Although I was assigned to Corral B, I held back into C with the wife. Jennifer made her way over to keep us company until the start and the three of us hopped around to keep warm for an hour. Sadly, I wasn’t as prepared for the piercing wind and frigid cold in downtown. I didn’t heed the advice of others to wear an old sweat shirt to stay warm. Big mistake.
That hour of waiting in the cold corral was almost unbearable and felt as though it lasted an eternity. Waiting for the first 2 groups to start was a very long 15 minutes. The cold definitely kept my mind off of the next 5 hours and into the moment. So far, I was too frozen for anxiety to kick in.
As we waited for group C’s pre-race ceremony (they completed one for each corral which was really cool), I quickly started to warm up and get ready to go. The fireworks started, the gun sounded, and I hit my watch to the “Go” position. I was off. I didn’t see my wife again for 5 hours. I did get to run with Smeeches for about a mile or so, but I detoured quickly at the first set of porta-potties.
Then I was on my own: 5 hours and 26 miles alone with my thoughts.
Marathoning it up
The marathon course took participants all over Columbus from downtown to Bexley to OSU Campus to Grandview. It was a great run and tour of the city. Many of the areas on the course I had never seen before, so that kept it exciting. There were only a few miles that were shared with the Cap City Half, so it was basically a whole new race for me.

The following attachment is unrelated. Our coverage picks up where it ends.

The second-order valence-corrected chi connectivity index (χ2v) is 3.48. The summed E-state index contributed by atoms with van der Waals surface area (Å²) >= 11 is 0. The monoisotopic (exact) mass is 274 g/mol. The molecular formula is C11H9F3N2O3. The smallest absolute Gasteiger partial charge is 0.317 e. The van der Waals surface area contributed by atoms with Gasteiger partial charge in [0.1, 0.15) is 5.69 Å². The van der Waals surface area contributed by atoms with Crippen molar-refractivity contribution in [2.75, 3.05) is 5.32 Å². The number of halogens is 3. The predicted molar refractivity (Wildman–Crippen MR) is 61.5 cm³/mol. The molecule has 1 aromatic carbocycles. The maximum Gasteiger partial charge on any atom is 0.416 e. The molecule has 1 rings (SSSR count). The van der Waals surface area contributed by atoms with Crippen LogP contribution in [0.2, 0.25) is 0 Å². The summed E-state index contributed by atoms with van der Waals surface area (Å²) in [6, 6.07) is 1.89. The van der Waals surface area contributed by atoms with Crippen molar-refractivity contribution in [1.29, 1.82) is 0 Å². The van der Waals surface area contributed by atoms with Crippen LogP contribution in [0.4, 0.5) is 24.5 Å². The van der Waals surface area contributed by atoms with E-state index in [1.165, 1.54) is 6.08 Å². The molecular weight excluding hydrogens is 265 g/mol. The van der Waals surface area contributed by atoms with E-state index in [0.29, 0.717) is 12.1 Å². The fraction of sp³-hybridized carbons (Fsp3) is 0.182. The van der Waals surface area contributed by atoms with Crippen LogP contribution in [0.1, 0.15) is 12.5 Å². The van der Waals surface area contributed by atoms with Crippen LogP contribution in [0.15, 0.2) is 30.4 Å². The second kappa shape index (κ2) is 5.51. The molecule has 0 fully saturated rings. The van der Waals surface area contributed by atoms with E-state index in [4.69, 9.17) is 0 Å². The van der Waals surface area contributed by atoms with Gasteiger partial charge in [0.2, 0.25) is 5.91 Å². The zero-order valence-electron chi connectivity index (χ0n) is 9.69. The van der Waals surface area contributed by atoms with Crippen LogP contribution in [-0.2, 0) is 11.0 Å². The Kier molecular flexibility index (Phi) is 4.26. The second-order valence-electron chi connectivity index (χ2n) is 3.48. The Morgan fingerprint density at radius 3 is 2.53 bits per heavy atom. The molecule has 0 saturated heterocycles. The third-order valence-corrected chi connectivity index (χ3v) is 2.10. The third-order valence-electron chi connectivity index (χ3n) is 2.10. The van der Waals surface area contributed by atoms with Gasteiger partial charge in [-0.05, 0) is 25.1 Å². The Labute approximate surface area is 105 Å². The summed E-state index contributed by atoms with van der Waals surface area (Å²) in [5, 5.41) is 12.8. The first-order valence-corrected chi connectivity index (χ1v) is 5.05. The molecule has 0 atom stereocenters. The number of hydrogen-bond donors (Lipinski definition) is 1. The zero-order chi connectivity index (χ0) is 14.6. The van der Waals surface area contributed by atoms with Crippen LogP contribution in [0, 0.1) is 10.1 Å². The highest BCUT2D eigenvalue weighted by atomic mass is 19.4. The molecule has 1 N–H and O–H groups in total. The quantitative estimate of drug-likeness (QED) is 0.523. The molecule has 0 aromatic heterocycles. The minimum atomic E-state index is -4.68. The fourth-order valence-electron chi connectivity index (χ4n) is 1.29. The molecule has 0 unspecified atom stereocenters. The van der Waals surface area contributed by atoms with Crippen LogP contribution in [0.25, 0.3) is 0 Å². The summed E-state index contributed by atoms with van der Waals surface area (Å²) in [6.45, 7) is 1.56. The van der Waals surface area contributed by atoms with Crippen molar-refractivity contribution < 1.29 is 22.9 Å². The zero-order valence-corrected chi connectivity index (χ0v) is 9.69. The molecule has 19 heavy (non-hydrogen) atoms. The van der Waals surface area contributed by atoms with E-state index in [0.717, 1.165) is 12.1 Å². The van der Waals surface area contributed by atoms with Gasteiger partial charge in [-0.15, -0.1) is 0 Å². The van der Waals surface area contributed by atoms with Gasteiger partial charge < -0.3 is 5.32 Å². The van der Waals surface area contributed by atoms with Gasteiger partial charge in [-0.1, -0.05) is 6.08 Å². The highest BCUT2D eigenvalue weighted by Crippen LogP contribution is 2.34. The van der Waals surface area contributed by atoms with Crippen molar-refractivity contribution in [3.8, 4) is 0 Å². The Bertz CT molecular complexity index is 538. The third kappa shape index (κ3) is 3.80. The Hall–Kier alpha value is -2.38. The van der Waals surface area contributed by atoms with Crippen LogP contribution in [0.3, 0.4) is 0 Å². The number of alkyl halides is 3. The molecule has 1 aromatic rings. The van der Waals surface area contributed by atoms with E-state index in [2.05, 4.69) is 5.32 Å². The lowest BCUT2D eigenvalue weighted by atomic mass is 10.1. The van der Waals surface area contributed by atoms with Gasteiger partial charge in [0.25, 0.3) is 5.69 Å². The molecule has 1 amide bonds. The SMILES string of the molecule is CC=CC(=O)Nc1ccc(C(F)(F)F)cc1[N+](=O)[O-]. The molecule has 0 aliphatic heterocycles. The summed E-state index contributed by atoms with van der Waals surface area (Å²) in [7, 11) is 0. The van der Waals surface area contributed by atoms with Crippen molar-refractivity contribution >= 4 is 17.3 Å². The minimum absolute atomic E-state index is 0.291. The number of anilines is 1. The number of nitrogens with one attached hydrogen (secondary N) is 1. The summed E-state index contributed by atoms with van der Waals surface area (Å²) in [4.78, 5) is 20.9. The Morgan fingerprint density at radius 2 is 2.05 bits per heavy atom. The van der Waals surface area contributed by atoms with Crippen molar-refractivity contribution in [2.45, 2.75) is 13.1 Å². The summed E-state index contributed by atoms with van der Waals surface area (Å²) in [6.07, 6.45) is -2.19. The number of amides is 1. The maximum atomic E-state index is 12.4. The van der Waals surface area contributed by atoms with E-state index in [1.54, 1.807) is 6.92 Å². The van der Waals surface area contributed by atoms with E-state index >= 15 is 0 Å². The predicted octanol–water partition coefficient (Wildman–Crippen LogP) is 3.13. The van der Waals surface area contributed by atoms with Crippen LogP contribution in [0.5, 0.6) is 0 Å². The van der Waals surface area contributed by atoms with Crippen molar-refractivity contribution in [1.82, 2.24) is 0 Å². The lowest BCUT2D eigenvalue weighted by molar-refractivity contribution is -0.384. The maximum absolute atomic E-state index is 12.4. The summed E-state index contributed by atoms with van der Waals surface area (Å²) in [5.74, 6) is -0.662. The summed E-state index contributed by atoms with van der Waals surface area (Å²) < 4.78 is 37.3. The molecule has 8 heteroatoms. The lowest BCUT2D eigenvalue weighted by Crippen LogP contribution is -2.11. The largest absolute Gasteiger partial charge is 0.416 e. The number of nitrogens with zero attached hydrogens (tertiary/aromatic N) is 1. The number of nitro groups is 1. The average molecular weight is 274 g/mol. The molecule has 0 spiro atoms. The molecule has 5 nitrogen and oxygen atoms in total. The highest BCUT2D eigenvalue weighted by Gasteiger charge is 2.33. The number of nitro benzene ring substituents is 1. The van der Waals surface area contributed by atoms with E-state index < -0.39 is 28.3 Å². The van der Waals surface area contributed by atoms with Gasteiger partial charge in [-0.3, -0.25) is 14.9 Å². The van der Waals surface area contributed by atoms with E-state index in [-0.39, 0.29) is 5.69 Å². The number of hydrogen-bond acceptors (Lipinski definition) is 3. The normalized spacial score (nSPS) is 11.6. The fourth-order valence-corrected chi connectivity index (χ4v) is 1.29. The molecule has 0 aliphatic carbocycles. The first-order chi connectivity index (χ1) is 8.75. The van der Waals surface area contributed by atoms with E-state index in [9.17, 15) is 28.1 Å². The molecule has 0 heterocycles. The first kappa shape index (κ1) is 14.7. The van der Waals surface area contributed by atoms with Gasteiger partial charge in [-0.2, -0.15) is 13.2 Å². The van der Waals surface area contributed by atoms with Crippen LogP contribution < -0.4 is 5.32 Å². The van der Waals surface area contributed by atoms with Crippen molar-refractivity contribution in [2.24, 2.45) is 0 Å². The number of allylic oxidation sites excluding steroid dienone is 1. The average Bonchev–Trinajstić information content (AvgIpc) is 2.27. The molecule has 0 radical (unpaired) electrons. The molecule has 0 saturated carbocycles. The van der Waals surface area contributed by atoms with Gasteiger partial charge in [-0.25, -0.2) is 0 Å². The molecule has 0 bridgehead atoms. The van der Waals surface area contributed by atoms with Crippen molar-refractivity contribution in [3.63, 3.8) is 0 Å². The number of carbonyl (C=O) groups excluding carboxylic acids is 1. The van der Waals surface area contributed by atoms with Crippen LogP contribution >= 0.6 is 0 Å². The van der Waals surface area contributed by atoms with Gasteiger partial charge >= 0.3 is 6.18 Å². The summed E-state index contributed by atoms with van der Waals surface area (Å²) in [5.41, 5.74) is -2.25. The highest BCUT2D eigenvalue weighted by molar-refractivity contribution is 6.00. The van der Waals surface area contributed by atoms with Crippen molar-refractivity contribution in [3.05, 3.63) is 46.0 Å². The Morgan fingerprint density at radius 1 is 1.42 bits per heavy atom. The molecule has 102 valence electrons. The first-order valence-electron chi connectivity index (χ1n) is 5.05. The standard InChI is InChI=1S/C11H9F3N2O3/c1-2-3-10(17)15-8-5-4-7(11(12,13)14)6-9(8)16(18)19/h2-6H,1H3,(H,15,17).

The first half of the marathon was awesome. Greeting the Patient Champions, reading the supporters signs, and hearing people you didn’t know read your name from your bib and cheer you on personally. The name on my bib was “jziggy” so this threw some people off. But it was cool.
I did see some of my friends that were out cheering. I know I saw Andrea and Anne. There was more than one point that I heard people cheer me on by my real name so there must have been more people out there that I knew. At Mile 12, I started looking hard for Zoe and the in-laws. I was looking all over the place for 2 miles, but never saw them. At first I was disappointed. In hindsight, this may have been a good thing. I was starting to get so over run with emotion, I may have broken down.